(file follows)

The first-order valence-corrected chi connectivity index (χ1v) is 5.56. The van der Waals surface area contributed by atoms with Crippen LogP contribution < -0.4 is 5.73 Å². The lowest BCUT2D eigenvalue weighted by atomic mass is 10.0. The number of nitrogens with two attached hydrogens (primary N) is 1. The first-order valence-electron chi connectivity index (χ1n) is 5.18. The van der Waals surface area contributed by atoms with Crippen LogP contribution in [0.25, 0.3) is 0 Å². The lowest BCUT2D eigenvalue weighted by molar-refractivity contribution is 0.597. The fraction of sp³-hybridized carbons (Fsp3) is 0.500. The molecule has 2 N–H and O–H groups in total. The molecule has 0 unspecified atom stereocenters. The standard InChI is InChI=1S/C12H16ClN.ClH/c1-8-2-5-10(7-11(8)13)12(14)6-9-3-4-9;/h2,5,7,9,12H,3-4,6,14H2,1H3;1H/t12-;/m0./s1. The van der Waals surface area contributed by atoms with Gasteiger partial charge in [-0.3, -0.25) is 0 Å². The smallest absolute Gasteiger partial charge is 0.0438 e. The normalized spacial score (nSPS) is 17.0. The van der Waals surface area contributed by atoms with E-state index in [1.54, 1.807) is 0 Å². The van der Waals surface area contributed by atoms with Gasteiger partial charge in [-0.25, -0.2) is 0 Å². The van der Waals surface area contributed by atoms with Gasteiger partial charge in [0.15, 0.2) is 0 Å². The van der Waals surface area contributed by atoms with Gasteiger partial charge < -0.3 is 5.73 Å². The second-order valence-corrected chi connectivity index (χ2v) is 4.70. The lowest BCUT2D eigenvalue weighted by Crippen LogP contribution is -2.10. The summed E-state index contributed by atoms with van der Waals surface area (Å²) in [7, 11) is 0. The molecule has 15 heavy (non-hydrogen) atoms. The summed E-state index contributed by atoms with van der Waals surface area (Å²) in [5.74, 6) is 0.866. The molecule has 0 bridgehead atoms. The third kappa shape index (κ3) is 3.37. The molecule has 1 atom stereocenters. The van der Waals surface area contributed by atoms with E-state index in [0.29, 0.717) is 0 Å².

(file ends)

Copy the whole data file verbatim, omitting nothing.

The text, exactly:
The first-order valence-corrected chi connectivity index (χ1v) is 5.56. The van der Waals surface area contributed by atoms with Crippen LogP contribution < -0.4 is 5.73 Å². The lowest BCUT2D eigenvalue weighted by atomic mass is 10.0. The number of nitrogens with two attached hydrogens (primary N) is 1. The first-order valence-electron chi connectivity index (χ1n) is 5.18. The van der Waals surface area contributed by atoms with Crippen LogP contribution in [0.25, 0.3) is 0 Å². The lowest BCUT2D eigenvalue weighted by molar-refractivity contribution is 0.597. The fraction of sp³-hybridized carbons (Fsp3) is 0.500. The molecule has 2 N–H and O–H groups in total. The molecule has 0 unspecified atom stereocenters. The standard InChI is InChI=1S/C12H16ClN.ClH/c1-8-2-5-10(7-11(8)13)12(14)6-9-3-4-9;/h2,5,7,9,12H,3-4,6,14H2,1H3;1H/t12-;/m0./s1. The van der Waals surface area contributed by atoms with Gasteiger partial charge in [-0.3, -0.25) is 0 Å². The smallest absolute Gasteiger partial charge is 0.0438 e. The normalized spacial score (nSPS) is 17.0. The van der Waals surface area contributed by atoms with E-state index in [1.54, 1.807) is 0 Å². The van der Waals surface area contributed by atoms with Gasteiger partial charge in [-0.25, -0.2) is 0 Å². The van der Waals surface area contributed by atoms with Gasteiger partial charge in [0.15, 0.2) is 0 Å². The van der Waals surface area contributed by atoms with Gasteiger partial charge < -0.3 is 5.73 Å². The second-order valence-corrected chi connectivity index (χ2v) is 4.70. The lowest BCUT2D eigenvalue weighted by Crippen LogP contribution is -2.10. The summed E-state index contributed by atoms with van der Waals surface area (Å²) in [7, 11) is 0. The molecule has 15 heavy (non-hydrogen) atoms. The summed E-state index contributed by atoms with van der Waals surface area (Å²) in [5.74, 6) is 0.866. The molecule has 0 bridgehead atoms. The third kappa shape index (κ3) is 3.37. The molecule has 1 atom stereocenters. The van der Waals surface area contributed by atoms with E-state index in [0.29, 0.717) is 0 Å².